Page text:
Having said this, I have seen what I consider to be incorrect translations, informing people’s practice and these people being very happy with their practice; but to me, they’re seeing incorrectly, may have wrong view and so their practices are not really going in quite the right direction and will possibly miss the mark that they’re hoping to hit.

So while I appreciate a translation that informs practice, I also feel it’s urgently important to figure out what the Buddha meant and what’s in accordance with the heart of the Dhamma that the Buddha taught. From my extremely limited experience (basically I’m going on Bhante’s exploration of new translations for “hindrances”), you can’t go too far wrong if you allow yourself to be influenced by the root meanings of words.

With metta :pray:


#55

This makes a great deal of sense. A very rational way of looking at the matter. :slight_smile:

Yes, again I can see how this would work and also why you think ‘wise’ is the your overall preference.

Yes.

And I do think ‘rational’ has a similar problem.

As I understand the word, someone is seen to be ‘rational’ when they’re acting in accordance with an established/approved and commonly appreciated body of knowledge/understandings. There is a sense that one already knows something, and based on this prior knowledge one acts and thus one’s actions are seen to be rational in accordance with this prior knowledge.

The problem with ‘rational’ then is that it doesn’t foster a sense of trust in being with what is not known and allowing some new, startling, previously unknown knowledge to arise. Indeed, I feel it may serve to encourage us to hold on to our superficial understandings of the Dhamma.

I fear ‘rational’ cannot be successfully claimed from the ivory tower of academic intellect. But of course, I am often proved wrong! :slight_smile:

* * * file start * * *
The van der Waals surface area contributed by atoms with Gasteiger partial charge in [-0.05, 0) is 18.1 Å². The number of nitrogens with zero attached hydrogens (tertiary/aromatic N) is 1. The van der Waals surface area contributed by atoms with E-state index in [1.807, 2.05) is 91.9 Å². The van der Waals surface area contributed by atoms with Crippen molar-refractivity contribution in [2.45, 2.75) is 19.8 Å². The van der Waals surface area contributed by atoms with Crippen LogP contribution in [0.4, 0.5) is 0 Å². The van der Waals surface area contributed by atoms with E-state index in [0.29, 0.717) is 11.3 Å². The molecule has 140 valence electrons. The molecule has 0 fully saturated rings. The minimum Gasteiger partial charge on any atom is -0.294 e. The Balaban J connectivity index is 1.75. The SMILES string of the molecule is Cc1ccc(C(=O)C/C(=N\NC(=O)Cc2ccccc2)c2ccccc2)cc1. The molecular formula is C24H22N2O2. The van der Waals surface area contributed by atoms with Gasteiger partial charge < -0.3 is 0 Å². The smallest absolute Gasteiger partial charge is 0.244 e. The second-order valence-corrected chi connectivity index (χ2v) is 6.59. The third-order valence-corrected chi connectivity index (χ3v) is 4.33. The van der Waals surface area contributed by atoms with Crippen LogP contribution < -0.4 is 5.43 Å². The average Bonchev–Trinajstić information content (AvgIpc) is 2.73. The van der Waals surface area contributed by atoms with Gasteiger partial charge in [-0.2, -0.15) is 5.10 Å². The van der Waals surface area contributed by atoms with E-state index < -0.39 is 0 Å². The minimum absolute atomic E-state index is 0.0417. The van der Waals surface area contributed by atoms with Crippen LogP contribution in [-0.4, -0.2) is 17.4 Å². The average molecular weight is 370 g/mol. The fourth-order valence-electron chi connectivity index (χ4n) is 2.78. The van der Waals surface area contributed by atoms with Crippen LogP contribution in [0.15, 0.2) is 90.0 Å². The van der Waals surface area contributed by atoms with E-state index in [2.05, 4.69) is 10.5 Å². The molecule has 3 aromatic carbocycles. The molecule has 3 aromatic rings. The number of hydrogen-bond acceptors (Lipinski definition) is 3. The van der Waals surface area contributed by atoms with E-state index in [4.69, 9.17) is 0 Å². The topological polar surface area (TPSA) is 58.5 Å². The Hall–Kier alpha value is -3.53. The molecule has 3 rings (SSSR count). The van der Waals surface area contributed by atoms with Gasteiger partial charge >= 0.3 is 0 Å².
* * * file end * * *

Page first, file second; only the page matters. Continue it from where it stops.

But then, do these connotations translate into a description of Dhamma Practice? If they don’t, then perhaps ‘rational’ is an adequate word.


#56

Hmm… An interesting conversation on one of my favourite Buddhist terms –

It seems to me that wisdom or being ‘wise’ in Buddhadhamma always has to do with understanding causes / source, and seeing according to reality.

So ‘wise’ for yoniso (in the full sense of Buddhist-wise) is perhaps still apt.

As another option for a new single word alternative, has anyone considered:
yoniso = realistic; ayoniso = unrealistic ?

Getting milk from an udder is realistic – from a horn completely unrealistic, (etc.)

Another possible phrase may be: yoniso = wise to the source; ayoniso= not wise to the source.
Or a simpler compound word: yoniso = source-wise; ayoniso = not source-wise ???

Just some musings from me, with respect :pray: :slight_smile:


#57

yoniso manasākā is the astute/wise/careful or shrewd analysis of the present moment within the scope of Anicca, Dukkha or Anatha.


#58

To me, Yoniso means the “pertaining to the goal” (i.e. Nibbana)
There is no one English word resembling this phrase.


#59

3 things are noticeable in each of these similes

  1. seeks oil - presses - sand
  2. wants milk - pulls - cow’s horn
  3. wants butter - churns - water

Desired result - action taken - object used

Equally absurd is -

  • seeks to end dukka - presses- senses
  • wants to end dukkha - pulls on- senses
  • wants happiness - churns - senses

#60

I think that Ven Dhammanando’s post here captures the best ways to translate the word. Not sure if “grounded” is the best though, how about just well founded and unfounded ?

For one with unfounded attention, unarisen corruptions arise and arisen corruptions increase. For one with well founded attention, unarisen corruptions do not arise and arisen corruptions are abandoned. MN2